can see this as something that is bright and hopeful and that people know that tomorrow is a new day and a better day and we are always going to strive to do better. thank you. our next question comes from jackie wattles from cnn. >> ui for doing this. this question is for e line. i was curious if you had heard from president trump yet and what he might have told you and what you might've said to him about this? one-on-oneot spoken with him. i just heard their press conference along with everyone else. we have not exchanged and a direct comments. >> we had a few moments in the firing room after the launch. that thel tell you president is excited. of course, he congratulated elon and the spacex team.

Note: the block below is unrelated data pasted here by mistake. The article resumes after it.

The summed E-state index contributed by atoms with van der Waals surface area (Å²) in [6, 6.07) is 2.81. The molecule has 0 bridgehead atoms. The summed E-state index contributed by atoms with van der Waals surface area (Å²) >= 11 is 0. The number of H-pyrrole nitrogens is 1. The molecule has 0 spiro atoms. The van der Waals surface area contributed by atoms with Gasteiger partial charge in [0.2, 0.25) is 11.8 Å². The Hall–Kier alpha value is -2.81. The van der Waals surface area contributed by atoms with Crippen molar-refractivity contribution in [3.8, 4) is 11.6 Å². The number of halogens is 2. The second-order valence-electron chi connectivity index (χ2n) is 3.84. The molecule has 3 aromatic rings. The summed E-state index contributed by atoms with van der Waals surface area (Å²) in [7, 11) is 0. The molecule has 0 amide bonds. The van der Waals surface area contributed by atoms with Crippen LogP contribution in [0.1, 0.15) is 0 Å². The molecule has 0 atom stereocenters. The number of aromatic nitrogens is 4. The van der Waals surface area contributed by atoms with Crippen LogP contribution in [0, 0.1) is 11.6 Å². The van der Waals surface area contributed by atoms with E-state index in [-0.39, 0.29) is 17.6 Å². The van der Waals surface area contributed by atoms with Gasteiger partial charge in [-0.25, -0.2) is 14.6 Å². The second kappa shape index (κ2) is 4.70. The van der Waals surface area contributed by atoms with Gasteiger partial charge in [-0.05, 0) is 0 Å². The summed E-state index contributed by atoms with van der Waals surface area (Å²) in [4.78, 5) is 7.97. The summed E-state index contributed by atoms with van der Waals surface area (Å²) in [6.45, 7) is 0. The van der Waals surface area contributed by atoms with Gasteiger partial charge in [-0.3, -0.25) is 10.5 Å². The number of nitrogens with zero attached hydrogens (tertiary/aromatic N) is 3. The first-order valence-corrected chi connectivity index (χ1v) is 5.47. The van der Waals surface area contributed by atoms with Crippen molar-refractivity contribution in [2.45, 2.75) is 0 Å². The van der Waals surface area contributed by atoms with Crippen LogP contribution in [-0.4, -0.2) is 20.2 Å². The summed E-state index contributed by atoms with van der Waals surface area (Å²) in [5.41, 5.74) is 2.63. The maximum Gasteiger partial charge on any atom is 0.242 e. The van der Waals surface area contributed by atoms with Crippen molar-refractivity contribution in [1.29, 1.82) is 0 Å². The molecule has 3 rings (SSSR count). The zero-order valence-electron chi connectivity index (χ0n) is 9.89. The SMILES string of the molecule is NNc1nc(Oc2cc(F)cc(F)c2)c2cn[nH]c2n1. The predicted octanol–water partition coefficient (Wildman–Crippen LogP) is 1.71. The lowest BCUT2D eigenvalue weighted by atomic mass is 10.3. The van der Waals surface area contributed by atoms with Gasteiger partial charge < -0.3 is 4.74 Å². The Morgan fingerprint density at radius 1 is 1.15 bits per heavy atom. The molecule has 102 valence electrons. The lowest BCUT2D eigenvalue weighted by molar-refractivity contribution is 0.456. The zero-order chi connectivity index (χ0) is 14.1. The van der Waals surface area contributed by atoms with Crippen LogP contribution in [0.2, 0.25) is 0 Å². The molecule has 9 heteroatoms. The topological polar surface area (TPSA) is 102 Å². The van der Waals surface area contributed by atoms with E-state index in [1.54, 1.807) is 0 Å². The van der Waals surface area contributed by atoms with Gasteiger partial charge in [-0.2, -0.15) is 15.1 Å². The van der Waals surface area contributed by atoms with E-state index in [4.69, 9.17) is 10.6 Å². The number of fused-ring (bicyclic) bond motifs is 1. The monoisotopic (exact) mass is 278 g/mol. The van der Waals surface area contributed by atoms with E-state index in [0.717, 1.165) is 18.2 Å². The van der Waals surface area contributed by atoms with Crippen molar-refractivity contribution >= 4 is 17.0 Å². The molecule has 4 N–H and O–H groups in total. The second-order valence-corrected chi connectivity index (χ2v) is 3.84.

i thought it was a good moment. >> it was with a group of people. congratulated the spacex team and nasa and everyone involved. echo the nasa administrators comments. i think this is the day that everyone can be proud of. something that all of humanity can get excited about. it is just a fundamentally positive and good thing. i think we need more positive good things in this world. fromr next question is joey were that of reuters. roulette of reuters. >> have you heard from your russian counterparts? i know kirk mentioned the international partners reached
out to nasa. and for elon musk, with the success today for spacex, have you heard from your boeing counterparts? talked to my counterpart but i've seen his public comments. he was overwhelmingly congratulatory towards nasa and spacex and he made some comment about how it is like flying and iphone. i know i've made similar comments as well. but he did express that this is an exciting day not just for us but also for them. they believe in the partnership and so i think it will remain strong. >> the trampoline is working. [laughter] an inside joke. [laughter] fromr next question comes